Braille graphics are crazy and hard to produce. However, they are highly needed in the math and science fields. Because of this, graphs has to come up here. There has been talk of a piece of technology that’s suposed to make 2 demintional graphs. But where is it? Why hasn’t it ever made it on to the markets? This needs to be addressed now!!! For people like me, I can’t read a braille math book on my braille display and get the information that’s needed when it’s presented in the graphs that I would get in a hard copy braille text book. A 3D printer can’t address them because the graphs are 2 dementional, not 3 dementional. I have had a picture in my mind of a whole page that’s full of nothing but braille pixles that can pop up anywhere on the page to. Either write in regular braille text form, Nemeth Code, UEB code or graphs or the combination. This kind of technology does not igzist. This kind of technology hasn’t even been invented yet. It’s 2019, not 1999 and I still have not seen such technology. I thought it would be out by now, particularly because of how fast most technology moves. Also, I would want this braille page of braille pixles to connect up to a braille note taker as needed. I would want to read my homework with this screen but with the note taker, I would also want to do my homework because a blind student couldn’t read their homework and write it at the same time which is what is needed by the student. Because of this, a blind person can’t work their math textbooks nor read graphs in less they are done in hard copy form. Hard copy takes up way too much space, is too comberson to be realistic and is also not always consistantly ethical because it’s not always on the same time, same place, same date and same leval playing field.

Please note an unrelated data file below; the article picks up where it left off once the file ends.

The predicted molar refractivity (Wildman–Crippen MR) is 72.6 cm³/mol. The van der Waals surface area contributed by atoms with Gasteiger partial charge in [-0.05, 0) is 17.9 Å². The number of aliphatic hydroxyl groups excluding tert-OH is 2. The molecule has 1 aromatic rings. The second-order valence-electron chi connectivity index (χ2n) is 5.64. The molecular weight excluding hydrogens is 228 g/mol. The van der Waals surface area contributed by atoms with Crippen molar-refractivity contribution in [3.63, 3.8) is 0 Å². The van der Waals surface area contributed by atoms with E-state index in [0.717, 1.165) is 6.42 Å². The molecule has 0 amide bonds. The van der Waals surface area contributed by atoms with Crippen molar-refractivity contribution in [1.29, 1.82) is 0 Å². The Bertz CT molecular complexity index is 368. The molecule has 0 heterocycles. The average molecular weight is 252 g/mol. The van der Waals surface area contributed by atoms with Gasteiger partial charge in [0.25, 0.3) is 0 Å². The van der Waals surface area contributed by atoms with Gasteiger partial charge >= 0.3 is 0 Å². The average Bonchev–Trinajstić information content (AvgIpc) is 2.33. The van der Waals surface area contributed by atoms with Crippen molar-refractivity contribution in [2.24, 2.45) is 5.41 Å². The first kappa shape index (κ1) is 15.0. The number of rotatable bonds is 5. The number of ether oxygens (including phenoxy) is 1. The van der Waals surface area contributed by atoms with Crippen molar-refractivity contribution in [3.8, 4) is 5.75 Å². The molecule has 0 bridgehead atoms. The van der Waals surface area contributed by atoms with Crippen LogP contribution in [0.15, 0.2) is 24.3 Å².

With all that on the table, here is what this does to a blind person based on my own experiences. This slows the blind student way down, so much so, that the student in question can’t keep up with the class at all. They can’t independently do their homework without help and regarding the technology, without the correct knowledge, the tech is rendered totally useless. There are far better ways to improve accessability. Why aren’t these issues even talked about, brought up nor even passed around in normal conversation? I don’t even know the answer. But I know that there are still way too many dangerous gaps that need to be filled in order to get more blind students into the STEM fields. What do you all think of the ethics of these gaps?
Thank you for taking the time to read this E Mail!
Chemeketa Community College,
Citizen’s Climate Lobby,
National Federation of the Blind of Oregon,
Redwing731 at gmail.com
Chemeketa Community College Email:
Kschaber at my.Chemeketa.edu